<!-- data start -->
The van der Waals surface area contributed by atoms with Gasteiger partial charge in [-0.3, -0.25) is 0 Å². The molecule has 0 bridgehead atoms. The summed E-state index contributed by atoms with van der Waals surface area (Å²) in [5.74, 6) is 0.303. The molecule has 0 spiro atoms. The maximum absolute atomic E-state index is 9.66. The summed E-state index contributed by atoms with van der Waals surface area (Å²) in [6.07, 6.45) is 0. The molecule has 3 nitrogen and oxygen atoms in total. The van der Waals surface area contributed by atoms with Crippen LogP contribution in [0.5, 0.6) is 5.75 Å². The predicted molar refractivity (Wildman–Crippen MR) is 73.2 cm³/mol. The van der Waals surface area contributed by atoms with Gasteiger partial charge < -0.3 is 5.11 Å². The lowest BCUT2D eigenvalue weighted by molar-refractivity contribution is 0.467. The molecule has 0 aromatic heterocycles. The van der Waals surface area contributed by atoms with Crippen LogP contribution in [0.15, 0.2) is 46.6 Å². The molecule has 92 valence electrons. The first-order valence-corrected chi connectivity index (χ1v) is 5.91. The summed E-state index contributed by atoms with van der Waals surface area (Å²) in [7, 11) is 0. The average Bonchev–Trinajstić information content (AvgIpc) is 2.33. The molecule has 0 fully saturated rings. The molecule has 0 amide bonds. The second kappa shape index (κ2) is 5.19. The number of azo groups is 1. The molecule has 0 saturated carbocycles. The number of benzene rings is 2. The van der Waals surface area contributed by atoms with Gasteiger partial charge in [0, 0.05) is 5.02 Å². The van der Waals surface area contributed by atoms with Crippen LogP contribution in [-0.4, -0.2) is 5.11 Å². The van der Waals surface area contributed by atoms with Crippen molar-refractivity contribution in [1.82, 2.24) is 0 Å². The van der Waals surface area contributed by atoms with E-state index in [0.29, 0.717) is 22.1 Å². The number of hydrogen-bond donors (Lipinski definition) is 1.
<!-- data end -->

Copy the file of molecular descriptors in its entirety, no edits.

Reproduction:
The van der Waals surface area contributed by atoms with Gasteiger partial charge in [-0.3, -0.25) is 0 Å². The molecule has 0 bridgehead atoms. The summed E-state index contributed by atoms with van der Waals surface area (Å²) in [5.74, 6) is 0.303. The molecule has 0 spiro atoms. The maximum absolute atomic E-state index is 9.66. The summed E-state index contributed by atoms with van der Waals surface area (Å²) in [6.07, 6.45) is 0. The molecule has 3 nitrogen and oxygen atoms in total. The van der Waals surface area contributed by atoms with Crippen LogP contribution in [0.5, 0.6) is 5.75 Å². The predicted molar refractivity (Wildman–Crippen MR) is 73.2 cm³/mol. The van der Waals surface area contributed by atoms with Gasteiger partial charge < -0.3 is 5.11 Å². The lowest BCUT2D eigenvalue weighted by molar-refractivity contribution is 0.467. The molecule has 0 aromatic heterocycles. The van der Waals surface area contributed by atoms with Crippen LogP contribution in [0.15, 0.2) is 46.6 Å². The molecule has 92 valence electrons. The first-order valence-corrected chi connectivity index (χ1v) is 5.91. The summed E-state index contributed by atoms with van der Waals surface area (Å²) in [7, 11) is 0. The average Bonchev–Trinajstić information content (AvgIpc) is 2.33. The molecule has 0 fully saturated rings. The molecule has 0 amide bonds. The second kappa shape index (κ2) is 5.19. The number of azo groups is 1. The molecule has 0 saturated carbocycles. The number of benzene rings is 2. The van der Waals surface area contributed by atoms with Gasteiger partial charge in [0, 0.05) is 5.02 Å². The van der Waals surface area contributed by atoms with Crippen LogP contribution in [-0.4, -0.2) is 5.11 Å². The van der Waals surface area contributed by atoms with Crippen molar-refractivity contribution in [1.82, 2.24) is 0 Å². The van der Waals surface area contributed by atoms with E-state index in [0.29, 0.717) is 22.1 Å². The number of hydrogen-bond donors (Lipinski definition) is 1.